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"Defense" or "defence"

Is the only difference that in USA they write it with s and in UK they write it with c, or is there anything more?

English Language & Usage Asked on November 14, 2021

4 Answers

4 Answers

Advice / Advise, Licence / License are noun / verb pairs in BrE. The c or s endings denote whether the word is a noun or a verb. The reason in BrE why there is no word Defense or Offense is because the action of providing a defence is already taken care of by defend, same with offense" and offend. While one may advise by offering advice, or license a person by issuing a licence, one cannot defense a country, for example, by providing a defence - one defends a country. The 's' is still there in BrE with defence and offence in the forms - offensive and defensive so I would postulate that should there have been a need to have such a word defense in BrE, it would have been there. Side note: as an American it was excruciating writing all the ce endings and I have red squigglies all over my post!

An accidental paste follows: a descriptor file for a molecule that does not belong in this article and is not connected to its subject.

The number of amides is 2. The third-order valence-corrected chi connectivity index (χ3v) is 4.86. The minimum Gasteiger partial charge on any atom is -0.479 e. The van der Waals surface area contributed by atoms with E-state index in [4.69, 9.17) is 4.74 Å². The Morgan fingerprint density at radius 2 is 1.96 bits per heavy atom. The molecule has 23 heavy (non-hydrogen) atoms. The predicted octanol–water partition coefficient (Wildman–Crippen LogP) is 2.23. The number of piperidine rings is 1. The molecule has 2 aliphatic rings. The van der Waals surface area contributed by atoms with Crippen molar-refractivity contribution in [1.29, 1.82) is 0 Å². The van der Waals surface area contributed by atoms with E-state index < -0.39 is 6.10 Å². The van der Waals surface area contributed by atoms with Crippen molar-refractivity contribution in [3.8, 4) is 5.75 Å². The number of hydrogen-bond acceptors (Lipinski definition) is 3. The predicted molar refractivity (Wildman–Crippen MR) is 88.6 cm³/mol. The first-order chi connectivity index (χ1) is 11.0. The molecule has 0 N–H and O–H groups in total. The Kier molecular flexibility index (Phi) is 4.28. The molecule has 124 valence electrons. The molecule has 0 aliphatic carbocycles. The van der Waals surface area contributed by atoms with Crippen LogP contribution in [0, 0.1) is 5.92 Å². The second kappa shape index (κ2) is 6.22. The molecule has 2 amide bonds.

Answered by Cass Lopez on November 14, 2021

At school in the U.K., in the 1970s, I was taught that defense is used in an active role and defence is used when in a passive role, just as "Scanner" says, above. (No ... defense is usually used, traditional British, when it is an active role: "his defense of the woman was admirable..."; whereas defence is used where it is passive "his only defence was...")

Answered by Terence W. Dixon on November 14, 2021

No ... defense is usually used, traditional British, when it is an active role: "his defense of the woman was admirable..."; whereas defence is used where it is passive "his only defence was..."

However the lexicographers tend to change things without general announcements :) so whereas people of my generation used both spellings (active/passive) to allow for the adjective "defensive", the OED at 2002 does not acknowledge "defense" as anything other than the US spelling.

When it comes to general usage though, anyone over 50 in UK will tend to use as I have described. So don't judge.

Maybe the dictionaries should have a newsletter? :D Once people have been taught such basic spelling and grammar in primary school they tend not to check the dictionary every time.

Answered by Scanner on November 14, 2021

That is the only difference, yes. The British National Corpus and the Corpus of Historical American English have the following usage stats:

            BNC    COCA

defence   11709     570
defense     207   59677

Wiktionary marks defence as Commonwealth, and The American Heritage Dictionary marks it as Chiefly British.

Answered by RegDwigнt on November 14, 2021

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